Rule #4: plan for the worst. If an attacker gets onto one of your servers, how can you make his life harder? How can you prevent him from gaining root privileges? Once again, you need to reduce the surface for attacks. But this time, you are looking at how to avoid privilege escalation, what you can do locally to make the system harder to take over.

It is now time to get our hands dirty, and see what we can do in practice.

Time to get your hands dirty...

Hide the version number of your servers

Most deamons provide options to hide the version number.
On Apache, you can use ServerSignature off and ServerTokens Prod. Instead of saying "Apache 2.2.14 mod_php blah", it will just say "Apache".
If you really want to confuse things, you can use mod_headers and something like Header set Server "Microsoft-IIS/9.0".

On postfix you can use the mail_name parameter, on proftpd you can use the ServerName parameter, and on bind you can use options { version = "blah"; }.

A tool like nmap can still guess what you are running by using "fingerprinting" technologies, and an attacker can just try all the exploits he has handy.  But making an exploit work often requires some craftsmanship. If an exploit is specific to a version of Apache and it is not working out of the box, an attacker might be more prone to giving up rather than trying harder. Again, it's all about raising the barrier, making it harder.

Keep the software updated

Don't have good suggestions here, every company and system administrator has to come up with its own strategies to keep the software up to date. Some people like to have cron jobs that automatically run commands like:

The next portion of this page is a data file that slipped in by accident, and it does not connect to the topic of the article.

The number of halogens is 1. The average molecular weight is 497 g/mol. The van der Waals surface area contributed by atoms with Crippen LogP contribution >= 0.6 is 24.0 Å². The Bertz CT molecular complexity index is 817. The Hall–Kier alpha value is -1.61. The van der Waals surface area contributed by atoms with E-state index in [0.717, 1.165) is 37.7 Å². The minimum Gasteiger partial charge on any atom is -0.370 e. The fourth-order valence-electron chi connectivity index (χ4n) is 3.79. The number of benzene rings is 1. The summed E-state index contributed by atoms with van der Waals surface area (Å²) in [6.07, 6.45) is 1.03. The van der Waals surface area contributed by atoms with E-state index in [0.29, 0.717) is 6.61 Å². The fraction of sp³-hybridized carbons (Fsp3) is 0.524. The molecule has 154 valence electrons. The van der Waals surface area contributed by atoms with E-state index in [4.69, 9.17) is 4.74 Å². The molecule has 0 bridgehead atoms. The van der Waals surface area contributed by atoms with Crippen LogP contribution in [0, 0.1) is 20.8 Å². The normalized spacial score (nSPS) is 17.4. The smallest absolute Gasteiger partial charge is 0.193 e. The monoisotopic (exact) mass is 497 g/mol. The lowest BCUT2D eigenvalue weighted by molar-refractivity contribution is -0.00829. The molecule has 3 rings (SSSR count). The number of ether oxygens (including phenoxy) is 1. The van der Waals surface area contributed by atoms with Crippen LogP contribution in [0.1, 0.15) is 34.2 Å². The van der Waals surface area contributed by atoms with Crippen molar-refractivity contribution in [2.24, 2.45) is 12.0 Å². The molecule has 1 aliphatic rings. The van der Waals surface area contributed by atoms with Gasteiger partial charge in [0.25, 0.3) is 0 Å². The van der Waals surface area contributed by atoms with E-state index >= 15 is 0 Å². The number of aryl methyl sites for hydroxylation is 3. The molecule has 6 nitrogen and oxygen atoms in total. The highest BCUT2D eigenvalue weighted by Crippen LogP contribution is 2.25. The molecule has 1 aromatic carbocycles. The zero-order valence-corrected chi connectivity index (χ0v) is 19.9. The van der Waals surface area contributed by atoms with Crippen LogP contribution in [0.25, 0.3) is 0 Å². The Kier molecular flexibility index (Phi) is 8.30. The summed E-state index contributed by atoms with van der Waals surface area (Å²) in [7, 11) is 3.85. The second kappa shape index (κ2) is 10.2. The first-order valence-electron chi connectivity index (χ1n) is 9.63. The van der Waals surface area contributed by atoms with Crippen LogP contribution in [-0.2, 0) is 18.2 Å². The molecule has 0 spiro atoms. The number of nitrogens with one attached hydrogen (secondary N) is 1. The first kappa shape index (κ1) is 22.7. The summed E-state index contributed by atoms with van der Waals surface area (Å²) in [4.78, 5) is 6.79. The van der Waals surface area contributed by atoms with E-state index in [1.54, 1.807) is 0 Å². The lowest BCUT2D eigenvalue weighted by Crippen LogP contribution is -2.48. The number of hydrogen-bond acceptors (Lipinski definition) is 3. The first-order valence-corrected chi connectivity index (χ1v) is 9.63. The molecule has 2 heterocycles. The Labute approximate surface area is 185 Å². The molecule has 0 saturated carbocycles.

apt-get update
apt-get upgrade
at night. Packages like cron-apt (apt-get install cron-apt) will do it for you.

This works well for home servers or systems that are not mission critical. For production servers, I generally like to be well awake and looking at monitoring consoles while updates happen. We have seen way more servers broken by a bad update than by an evil hacker.

Still, we have a few suggestions that you might find useful:
  1. plan for updates - no matter how hard it was to compile the binary, how long it took you to tweak the parameters to have exactly the configuration you wanted, and how proud you are with the result. You will have to update, earlier or later. Document the steps you completed, the problems you had, write a script to do it for you, document why you had to apply patches, and what is different in your setup and your binary from the default one. Also, can you test and update the software without impacting your users? Do you have a test setup or a test machine? A load balancer or a backup server, so you can take one down without impacting users while you test the new release? If the answer is no, you will have problems staying up to date.
  2. keep it simple - the fewer changes and the fewer patches you have compared to the default, the easier it will be to update the software. Don't recompile binaries unless you need to, stick with what your distribution has tested and provided. If you apply a non standard patch, make sure to file a bug report against the upstream version, maybe you can get it in the next release of the software without extra work.